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Tuesday, August 26, 2008

Pandan Milk Bread (Eggless)




The original recipe comes from Happyhomebaking . I have modified slightly to make it eggless. Also I added some pandan paste (I use Bake King, which is easily available in all supermarket) for the nice colour and aroma.

Many recipe generally requires light flour-ing during knead. I also tested this using a method that I read from a book by Dan Lepard, "The Handmade Loaf". It uses a method where you knead less, at the same time, uses less flour in order to maintain the high level of moisture content in the bread.

I could see the distinct difference in the texture; the one made using Dan's method is indeed heavier and moist!



Having said that, by its own distinction, the other version is just as good... in it's way - light and fluffy. My colleagues gobbled up all the bread in few minutes!



I have given both versions and you test out and decide for yourself which you prefer.


And oh, by the way, I have quite a few new learnings in these few trials but i am too tired to type it out now. I promise I will complete this post (together with the adapted recipe and method) sometime next week.


Stay tuned!


This is the high moisture version - I added ham and cheese to make a hearty breakfast! Bevis loves it :-)




Still moist despite leaving it uncovered the unfinished half in an aircon environment for the whole morning It is still very fluffy by the time I eat the other half in the afternoon.




This is version 2 - the conventional flouring method. I brought the dough to office and bake it in the small toaster in the office pantry. As you can see the surface is not as glossy as the other one, which was glazed with milk+sugar before sending into the oven.



See how fluffy it is!



This colour is closer to the real thing. I realised that the green in other pix looks very artificial. Maybe it's the camera setting or the lighting condition =p. Whatever the reason, it's not me *HeeHee*


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Modified Recipe for Pandan Milk Bread

178g fresh milk
50g caster sugar
5g salt
250g bread flour
4g Instant yeast
38g unsalted butter (or neutral-smelling oil like canola or sunflower)
1 tsp pandan paste (or 2tbsp of freshly crushed pandan juice if you choose to go naturel)

Method:

  1. Place all the dry ingredients in a mixing bowl and mix well. Make a well in the centre.
  2. Mix all the wet ingredients in another bowl. Stir to mix them well.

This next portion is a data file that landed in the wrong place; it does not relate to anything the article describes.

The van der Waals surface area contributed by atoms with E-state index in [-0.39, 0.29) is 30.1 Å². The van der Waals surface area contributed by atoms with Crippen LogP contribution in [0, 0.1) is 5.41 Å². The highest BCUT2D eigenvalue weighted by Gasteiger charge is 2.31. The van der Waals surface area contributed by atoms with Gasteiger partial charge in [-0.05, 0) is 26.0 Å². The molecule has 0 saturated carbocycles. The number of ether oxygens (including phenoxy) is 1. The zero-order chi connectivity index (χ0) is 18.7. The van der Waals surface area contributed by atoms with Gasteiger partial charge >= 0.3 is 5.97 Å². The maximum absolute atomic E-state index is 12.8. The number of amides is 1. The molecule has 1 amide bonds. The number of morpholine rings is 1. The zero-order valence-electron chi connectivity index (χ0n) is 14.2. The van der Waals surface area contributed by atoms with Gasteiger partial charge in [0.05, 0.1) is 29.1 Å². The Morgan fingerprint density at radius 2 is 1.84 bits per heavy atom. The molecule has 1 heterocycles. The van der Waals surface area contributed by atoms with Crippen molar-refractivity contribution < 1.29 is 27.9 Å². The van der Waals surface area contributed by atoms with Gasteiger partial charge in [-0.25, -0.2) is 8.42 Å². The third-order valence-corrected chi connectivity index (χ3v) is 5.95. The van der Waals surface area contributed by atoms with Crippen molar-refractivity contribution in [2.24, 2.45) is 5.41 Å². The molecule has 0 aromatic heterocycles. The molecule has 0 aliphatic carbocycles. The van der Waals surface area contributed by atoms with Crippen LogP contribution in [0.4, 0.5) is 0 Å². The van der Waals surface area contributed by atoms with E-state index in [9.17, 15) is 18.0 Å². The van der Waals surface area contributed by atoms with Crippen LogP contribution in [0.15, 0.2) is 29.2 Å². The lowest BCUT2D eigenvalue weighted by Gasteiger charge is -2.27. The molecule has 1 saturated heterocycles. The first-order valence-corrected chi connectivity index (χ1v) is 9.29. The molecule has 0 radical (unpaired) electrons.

3. Knead for ~10min on a lightly floured surface until the dough is smooth. Add flour only when abolutely necessary cos too much flour will change the texture of the bread.
  4. Shape dough into a ball and let it proof in room temperature in a greased mixing bowl. Covered with cling wrap. Takes approximately 60min but may take longer if you have added less yeast. It is ready when it is about double it's original size. A good way to remember is to draw the outline of the dough on the cling wrap with a marker. This way you won't scratch your head to think how it looked before proofing.
  5. Remove dough and punch out the gas. Divide dough into 3 equal portion. Roll and shape into balls. Let the dough rest and relax for 15 mins. (this 'relaxing' time is needed so that the dough will be easier to roll out and shaped).
  6. On a lightly floured surface, flatten one dough and roll out into a longish shape. Roll up the dough swiss-roll style. Do the same for the two remaining doughs.
  7. Flatten the rolled-up dough and roll out again into a long rectangular shape. Roll up tightly, and make as many rolls you can, swiss-roll style for the second time. Do the same for the two remaining doughs.
  8. Place doughs in lightly greased bread tin/pan. Let the doughs proof for the second time, until it fills up 80% of the tin/pan. Cover with cling wrap. Glaze with milk & sugar mixture before it goes into the oven.
  9. Bake at pre-heated oven at 180 ~ 190 deg C for 30 to 35mins. Unmould the bread immediately when removed from the oven. Let cool completely before slicing.


Dan Lepard's method:
  1. After mixing the flour with water, a short pause of 10-20 min allows the particles of flour to swell with moisture, and gives the protein strands of gliadin and glutenin time to hydrate. E.g. mix the dough, leave it for 10-15min. After kneading for 10sec, the dough will feel smooth and resilient. Cover the dough for another 10-15min, then knead for another 10sec.
  2. Instead of kneading on a floured surface which reduces the moisture content of the dough, lightly oil the work surface. This stopped the dough from sticking, but made certain that the recipe stayed true to the carefully crafted percentages of water-to-flour that gave the loaf its particular crumb structure.